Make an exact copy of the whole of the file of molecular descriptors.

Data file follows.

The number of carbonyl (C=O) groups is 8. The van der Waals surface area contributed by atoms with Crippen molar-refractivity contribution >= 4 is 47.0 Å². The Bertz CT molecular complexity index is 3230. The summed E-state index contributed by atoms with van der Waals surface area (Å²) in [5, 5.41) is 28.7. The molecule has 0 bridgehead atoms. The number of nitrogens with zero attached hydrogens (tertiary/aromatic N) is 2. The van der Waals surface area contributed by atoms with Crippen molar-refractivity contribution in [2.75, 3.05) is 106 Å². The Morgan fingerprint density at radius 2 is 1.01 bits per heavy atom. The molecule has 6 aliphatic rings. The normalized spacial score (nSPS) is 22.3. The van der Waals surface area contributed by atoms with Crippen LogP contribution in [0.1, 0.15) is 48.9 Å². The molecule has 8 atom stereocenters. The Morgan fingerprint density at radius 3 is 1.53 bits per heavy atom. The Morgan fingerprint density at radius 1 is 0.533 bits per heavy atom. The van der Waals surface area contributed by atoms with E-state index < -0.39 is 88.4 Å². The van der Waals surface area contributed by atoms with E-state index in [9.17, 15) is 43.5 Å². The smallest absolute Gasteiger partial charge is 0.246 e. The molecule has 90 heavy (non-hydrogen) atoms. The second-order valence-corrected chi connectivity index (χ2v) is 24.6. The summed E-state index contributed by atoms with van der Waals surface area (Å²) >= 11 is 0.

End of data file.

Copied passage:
The number of carbonyl (C=O) groups is 8. The van der Waals surface area contributed by atoms with Crippen molar-refractivity contribution >= 4 is 47.0 Å². The Bertz CT molecular complexity index is 3230. The summed E-state index contributed by atoms with van der Waals surface area (Å²) in [5, 5.41) is 28.7. The molecule has 0 bridgehead atoms. The number of nitrogens with zero attached hydrogens (tertiary/aromatic N) is 2. The van der Waals surface area contributed by atoms with Crippen molar-refractivity contribution in [2.75, 3.05) is 106 Å². The Morgan fingerprint density at radius 2 is 1.01 bits per heavy atom. The molecule has 6 aliphatic rings. The normalized spacial score (nSPS) is 22.3. The van der Waals surface area contributed by atoms with Crippen LogP contribution in [0.1, 0.15) is 48.9 Å². The molecule has 8 atom stereocenters. The Morgan fingerprint density at radius 3 is 1.53 bits per heavy atom. The Morgan fingerprint density at radius 1 is 0.533 bits per heavy atom. The van der Waals surface area contributed by atoms with E-state index < -0.39 is 88.4 Å². The van der Waals surface area contributed by atoms with E-state index in [9.17, 15) is 43.5 Å². The smallest absolute Gasteiger partial charge is 0.246 e. The molecule has 90 heavy (non-hydrogen) atoms. The second-order valence-corrected chi connectivity index (χ2v) is 24.6. The summed E-state index contributed by atoms with van der Waals surface area (Å²) >= 11 is 0.